• If an individual has committed a crime, this can render them inadmissible, which means if they already have a green card and then depart the U.S. they can come face to face with losing their green card upon their return. Alternatively, if someone does not have a green card but is otherwise eligible, they could be considered inadmissible and disqualified from being granted a green card due to having committed a crime in the past. This type of immigration waiver is available to those who can show extreme hardship to a qualifying relative, or hardship to themselves providing the crime occurred more than 15 years ago.

Immigration Waiver Of Crimes Involving Moral Turpitude:

  • Certain crimes, such as theft, are considered crimes involving moral turpitude or crimes that show the lower-than-desired morality of the person. An immigration waiver is available for certain crimes of moral turpitude, based on the hardship to the qualifying relative.

Immigration Waiver Of Possession Of Drugs:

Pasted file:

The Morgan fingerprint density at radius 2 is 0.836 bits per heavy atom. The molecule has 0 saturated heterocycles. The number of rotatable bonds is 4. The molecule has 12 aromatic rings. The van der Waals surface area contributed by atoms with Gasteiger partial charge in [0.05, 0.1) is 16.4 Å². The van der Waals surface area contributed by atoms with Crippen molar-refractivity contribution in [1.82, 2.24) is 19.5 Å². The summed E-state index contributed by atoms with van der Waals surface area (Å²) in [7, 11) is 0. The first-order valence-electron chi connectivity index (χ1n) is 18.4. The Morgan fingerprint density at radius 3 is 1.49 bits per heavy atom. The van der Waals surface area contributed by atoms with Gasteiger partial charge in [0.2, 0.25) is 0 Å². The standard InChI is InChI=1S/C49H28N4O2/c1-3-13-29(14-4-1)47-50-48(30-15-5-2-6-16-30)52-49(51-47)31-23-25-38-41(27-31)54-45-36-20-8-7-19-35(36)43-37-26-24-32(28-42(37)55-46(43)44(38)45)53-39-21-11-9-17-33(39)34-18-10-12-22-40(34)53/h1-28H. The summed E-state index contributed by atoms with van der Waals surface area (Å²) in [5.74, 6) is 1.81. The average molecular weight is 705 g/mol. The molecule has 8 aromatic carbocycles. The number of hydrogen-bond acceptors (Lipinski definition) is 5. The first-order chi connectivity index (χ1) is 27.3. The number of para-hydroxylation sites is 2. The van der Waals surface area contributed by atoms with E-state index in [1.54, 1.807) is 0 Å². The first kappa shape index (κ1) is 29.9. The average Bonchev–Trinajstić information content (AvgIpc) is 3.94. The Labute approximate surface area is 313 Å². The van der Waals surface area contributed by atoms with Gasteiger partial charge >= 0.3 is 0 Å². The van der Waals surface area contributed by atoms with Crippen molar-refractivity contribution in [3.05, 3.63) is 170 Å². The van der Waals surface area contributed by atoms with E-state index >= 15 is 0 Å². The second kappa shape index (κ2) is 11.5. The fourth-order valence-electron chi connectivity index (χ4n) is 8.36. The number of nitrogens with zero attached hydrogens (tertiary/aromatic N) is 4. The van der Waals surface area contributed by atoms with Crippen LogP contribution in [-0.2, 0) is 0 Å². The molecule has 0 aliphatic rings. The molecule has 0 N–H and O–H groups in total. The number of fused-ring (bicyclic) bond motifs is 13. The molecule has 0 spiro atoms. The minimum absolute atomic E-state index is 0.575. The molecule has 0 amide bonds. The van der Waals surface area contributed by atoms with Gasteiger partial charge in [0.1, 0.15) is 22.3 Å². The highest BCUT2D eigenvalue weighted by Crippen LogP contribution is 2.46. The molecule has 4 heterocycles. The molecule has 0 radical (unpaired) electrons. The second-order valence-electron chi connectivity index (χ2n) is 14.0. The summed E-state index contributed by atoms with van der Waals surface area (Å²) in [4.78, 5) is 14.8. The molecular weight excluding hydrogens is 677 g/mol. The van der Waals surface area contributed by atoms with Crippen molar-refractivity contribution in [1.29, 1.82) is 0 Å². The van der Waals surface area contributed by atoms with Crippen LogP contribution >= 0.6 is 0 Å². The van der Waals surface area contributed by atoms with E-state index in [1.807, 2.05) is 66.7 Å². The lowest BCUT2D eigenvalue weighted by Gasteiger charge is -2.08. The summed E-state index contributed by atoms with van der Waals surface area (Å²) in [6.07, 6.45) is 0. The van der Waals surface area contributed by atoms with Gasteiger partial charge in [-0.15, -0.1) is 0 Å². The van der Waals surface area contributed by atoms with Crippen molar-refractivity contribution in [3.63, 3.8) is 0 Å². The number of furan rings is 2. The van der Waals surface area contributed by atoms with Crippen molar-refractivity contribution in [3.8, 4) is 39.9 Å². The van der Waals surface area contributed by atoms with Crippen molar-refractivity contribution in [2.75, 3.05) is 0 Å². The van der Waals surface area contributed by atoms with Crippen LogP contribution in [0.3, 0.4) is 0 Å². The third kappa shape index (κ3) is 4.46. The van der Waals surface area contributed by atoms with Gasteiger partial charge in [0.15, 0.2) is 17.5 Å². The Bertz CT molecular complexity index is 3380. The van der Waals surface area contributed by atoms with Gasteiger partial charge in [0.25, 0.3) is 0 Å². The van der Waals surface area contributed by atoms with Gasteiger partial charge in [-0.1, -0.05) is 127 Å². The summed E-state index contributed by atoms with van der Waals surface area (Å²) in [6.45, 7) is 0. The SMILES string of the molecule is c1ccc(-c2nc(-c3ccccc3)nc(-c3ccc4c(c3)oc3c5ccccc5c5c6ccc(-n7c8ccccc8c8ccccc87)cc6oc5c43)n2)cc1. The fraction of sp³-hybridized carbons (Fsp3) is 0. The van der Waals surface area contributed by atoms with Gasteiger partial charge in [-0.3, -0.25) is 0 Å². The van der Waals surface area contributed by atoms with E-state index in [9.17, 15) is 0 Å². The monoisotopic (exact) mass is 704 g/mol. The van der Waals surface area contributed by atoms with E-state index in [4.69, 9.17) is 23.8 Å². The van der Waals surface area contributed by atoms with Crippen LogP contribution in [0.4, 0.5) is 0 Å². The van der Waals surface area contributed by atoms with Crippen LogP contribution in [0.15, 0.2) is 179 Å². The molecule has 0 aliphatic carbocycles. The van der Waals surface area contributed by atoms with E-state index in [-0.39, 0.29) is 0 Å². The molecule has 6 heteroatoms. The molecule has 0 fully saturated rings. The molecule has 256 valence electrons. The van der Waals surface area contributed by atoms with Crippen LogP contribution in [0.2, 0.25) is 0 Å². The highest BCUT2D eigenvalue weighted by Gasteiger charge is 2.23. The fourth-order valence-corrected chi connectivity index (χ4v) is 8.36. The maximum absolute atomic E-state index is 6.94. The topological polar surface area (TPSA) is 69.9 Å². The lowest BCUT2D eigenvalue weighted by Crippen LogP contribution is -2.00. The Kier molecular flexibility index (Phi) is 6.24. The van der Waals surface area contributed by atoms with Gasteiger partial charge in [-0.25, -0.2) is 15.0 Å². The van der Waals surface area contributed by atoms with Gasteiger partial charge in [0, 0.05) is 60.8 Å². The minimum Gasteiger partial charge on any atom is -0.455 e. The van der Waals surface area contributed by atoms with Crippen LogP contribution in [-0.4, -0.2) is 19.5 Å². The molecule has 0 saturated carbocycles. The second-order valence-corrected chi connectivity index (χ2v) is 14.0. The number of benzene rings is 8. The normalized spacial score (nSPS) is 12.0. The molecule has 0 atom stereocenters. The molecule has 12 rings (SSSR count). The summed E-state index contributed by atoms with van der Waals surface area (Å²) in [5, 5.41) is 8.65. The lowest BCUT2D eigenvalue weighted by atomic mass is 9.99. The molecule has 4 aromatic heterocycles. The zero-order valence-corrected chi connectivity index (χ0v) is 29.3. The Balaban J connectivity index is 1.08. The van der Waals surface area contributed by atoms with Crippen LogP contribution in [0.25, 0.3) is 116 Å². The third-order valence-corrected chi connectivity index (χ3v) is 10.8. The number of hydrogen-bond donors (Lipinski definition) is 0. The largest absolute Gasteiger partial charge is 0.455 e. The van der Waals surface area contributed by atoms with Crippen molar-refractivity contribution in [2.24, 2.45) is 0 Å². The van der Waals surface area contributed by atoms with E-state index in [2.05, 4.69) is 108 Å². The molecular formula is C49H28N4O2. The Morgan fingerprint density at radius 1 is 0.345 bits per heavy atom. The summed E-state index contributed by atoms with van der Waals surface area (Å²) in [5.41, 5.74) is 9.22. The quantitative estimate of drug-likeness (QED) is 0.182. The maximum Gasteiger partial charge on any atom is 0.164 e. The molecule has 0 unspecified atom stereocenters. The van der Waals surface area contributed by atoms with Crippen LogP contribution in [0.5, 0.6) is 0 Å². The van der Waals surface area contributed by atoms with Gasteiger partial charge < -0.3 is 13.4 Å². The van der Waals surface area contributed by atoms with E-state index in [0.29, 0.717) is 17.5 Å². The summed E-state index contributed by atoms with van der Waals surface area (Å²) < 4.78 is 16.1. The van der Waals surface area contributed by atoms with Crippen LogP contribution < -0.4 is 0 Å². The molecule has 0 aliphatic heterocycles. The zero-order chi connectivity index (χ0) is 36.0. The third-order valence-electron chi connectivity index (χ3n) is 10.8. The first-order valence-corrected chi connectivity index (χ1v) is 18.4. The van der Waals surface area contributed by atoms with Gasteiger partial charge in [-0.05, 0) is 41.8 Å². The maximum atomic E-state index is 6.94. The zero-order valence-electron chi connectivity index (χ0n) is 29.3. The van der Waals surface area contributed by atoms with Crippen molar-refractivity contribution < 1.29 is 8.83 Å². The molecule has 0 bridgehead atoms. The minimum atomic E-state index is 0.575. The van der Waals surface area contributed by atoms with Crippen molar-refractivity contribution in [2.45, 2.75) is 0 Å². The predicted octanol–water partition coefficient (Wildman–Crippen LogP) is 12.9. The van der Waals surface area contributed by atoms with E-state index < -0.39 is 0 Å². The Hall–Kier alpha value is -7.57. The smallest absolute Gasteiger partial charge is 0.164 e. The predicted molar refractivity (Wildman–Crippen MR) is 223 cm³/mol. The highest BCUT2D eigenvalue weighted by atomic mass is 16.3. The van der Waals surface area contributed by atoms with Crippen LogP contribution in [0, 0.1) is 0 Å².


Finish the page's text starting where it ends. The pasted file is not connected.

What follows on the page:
• An immigration waiver is available under certain circumstances to those who were convicted of marijuana possession.

Intentional Misrepresentation Of A Material Fact:

  • Those who have previously misrepresented certain facts to the U.S. Immigration or Consular authorities, care deemed inadmissible but may apply for a waiver based on extreme hardship to qualifying relatives.

Other Immigration Waiver For Nonimmigrants:

  • Those who wish to come to the U.S. as a non-immigrant may apply for a discretionary waiver.

For more information about any immigration waiver listed above and whether you qualify, give our offices a call, following the link below.

A Short Guide To The Unlawful Presence (I-601A) Provisional Immigration Waiver

Immigration and Nationality Act (INA) §. Section 212(a)(9)(B) imposes a ban on immigrants who accumulate an “unlawful presence” in the United States, leave the country, and attempt to re-enter the country legally.